Harry Dresden is now one of the wardens of the White Council of wizards, and he’s about as thrilled about it as many of the wizards on the council are about him being recruited. Harry’s asked to look into rumours of black magic in the Chicago area, and his mentor, Ebenezer McCoy, also requests that he enquire with his faerie contacts about why the Fey Courts are refusing to involve themselves in the conflict with the Red Court of vampires, even after the vampires broke into faerie territories in the Nevernever.
Harry still owes Mab, the Winter Queen, two favours, and his dealings with the Fey never really turn out in his favour. Lily, the new Summer Lady (youngest of the three Summer Queens) owes him a favour, but neither she nor Fix, the Summer Knight, can directly answer Harry’s questions, or aid him, due to a compulsion laid on them by Titania, the Summer Queen, who’s not exactly one of Dresden’s biggest fans. Getting the answers McCoy wants isn’t going to be easy.
The possible black magic use he’s been asked to investigate seems connected with mysterious attacks at a horror movie convention. Molly Carpenter, the teenage daughter of Harry’s friend Michael, comes to him for help. Her boyfriend is the chief suspect after a man was viciously attacked in a bathroom, but claims he’s innocent. Shortly after Harry arrives at the convention to investigate, a number of people are attacked by a seven foot tall assailant who looks just like the killer in the slasher flick recently screened.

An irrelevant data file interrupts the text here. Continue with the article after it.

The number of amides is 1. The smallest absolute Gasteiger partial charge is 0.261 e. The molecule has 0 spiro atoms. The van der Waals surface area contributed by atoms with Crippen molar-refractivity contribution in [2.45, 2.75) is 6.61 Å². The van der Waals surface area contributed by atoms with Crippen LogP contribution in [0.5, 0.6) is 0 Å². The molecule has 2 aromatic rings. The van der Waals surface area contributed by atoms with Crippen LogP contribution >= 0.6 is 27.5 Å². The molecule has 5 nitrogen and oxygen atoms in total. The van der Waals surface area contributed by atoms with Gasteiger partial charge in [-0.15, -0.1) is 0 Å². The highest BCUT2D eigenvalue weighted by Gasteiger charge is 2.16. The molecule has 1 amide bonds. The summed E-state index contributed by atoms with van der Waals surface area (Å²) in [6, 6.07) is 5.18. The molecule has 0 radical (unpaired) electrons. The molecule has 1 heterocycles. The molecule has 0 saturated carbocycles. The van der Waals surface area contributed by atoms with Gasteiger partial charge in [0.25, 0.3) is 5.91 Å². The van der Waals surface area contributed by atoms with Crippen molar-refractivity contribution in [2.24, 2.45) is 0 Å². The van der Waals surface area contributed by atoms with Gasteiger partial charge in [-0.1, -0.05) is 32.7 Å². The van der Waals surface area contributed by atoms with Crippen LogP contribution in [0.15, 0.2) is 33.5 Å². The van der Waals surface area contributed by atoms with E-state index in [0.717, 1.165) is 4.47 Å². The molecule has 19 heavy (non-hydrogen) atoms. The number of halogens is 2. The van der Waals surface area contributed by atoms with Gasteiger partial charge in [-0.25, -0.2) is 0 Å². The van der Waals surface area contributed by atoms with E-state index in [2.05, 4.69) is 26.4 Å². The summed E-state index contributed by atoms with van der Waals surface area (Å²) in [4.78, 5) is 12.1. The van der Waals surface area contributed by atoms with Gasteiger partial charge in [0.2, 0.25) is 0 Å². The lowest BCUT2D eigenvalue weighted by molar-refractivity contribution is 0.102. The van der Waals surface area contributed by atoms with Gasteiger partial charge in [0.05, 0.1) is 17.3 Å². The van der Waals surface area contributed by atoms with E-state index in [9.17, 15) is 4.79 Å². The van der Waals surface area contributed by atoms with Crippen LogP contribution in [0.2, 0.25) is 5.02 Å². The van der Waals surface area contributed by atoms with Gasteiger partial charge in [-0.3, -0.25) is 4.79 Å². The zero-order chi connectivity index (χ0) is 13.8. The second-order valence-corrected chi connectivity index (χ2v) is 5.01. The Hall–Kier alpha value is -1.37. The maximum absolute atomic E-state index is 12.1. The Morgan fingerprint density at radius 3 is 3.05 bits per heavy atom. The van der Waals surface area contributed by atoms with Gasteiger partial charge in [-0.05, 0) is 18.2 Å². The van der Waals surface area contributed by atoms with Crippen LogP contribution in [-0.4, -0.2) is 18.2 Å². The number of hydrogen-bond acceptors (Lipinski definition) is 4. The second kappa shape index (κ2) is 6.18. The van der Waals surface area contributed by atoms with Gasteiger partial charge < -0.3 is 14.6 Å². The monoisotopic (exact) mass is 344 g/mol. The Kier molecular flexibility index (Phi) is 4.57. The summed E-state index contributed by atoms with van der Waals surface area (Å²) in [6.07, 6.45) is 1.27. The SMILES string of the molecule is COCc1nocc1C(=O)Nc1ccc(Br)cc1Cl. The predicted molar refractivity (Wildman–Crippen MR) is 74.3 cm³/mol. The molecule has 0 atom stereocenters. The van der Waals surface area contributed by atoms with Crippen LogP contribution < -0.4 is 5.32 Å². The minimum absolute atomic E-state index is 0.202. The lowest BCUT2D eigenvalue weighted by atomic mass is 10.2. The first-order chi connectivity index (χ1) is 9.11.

The AngelStone is the final chapter of the Fairwick Chronicles trilogy See my previous reviews here and here. Beware small spoilers to follow!
Callie McFay is a literature professor (at only 27, mind you) at a small liberal arts college in New England. In the previous books, she discovers her father was fey and her mother a powerful witch, their frowned upon union giving birth to her. On top of her mixed supernatural heritage, she is a doorkeeper – born with the power to open the door between Faerie and the human realm. She fell in love with not one (an irish professor named Liam) but two! (a handyman named Bill) incarnations of an incubus. Apparently, it was true love which restored the demon lover to his former human form. Shame it was two seconds before his throat was cut by a nasty fallen angel. Book 2 ends with Callie losing her true love and the door to Faerie closed forever…or is it?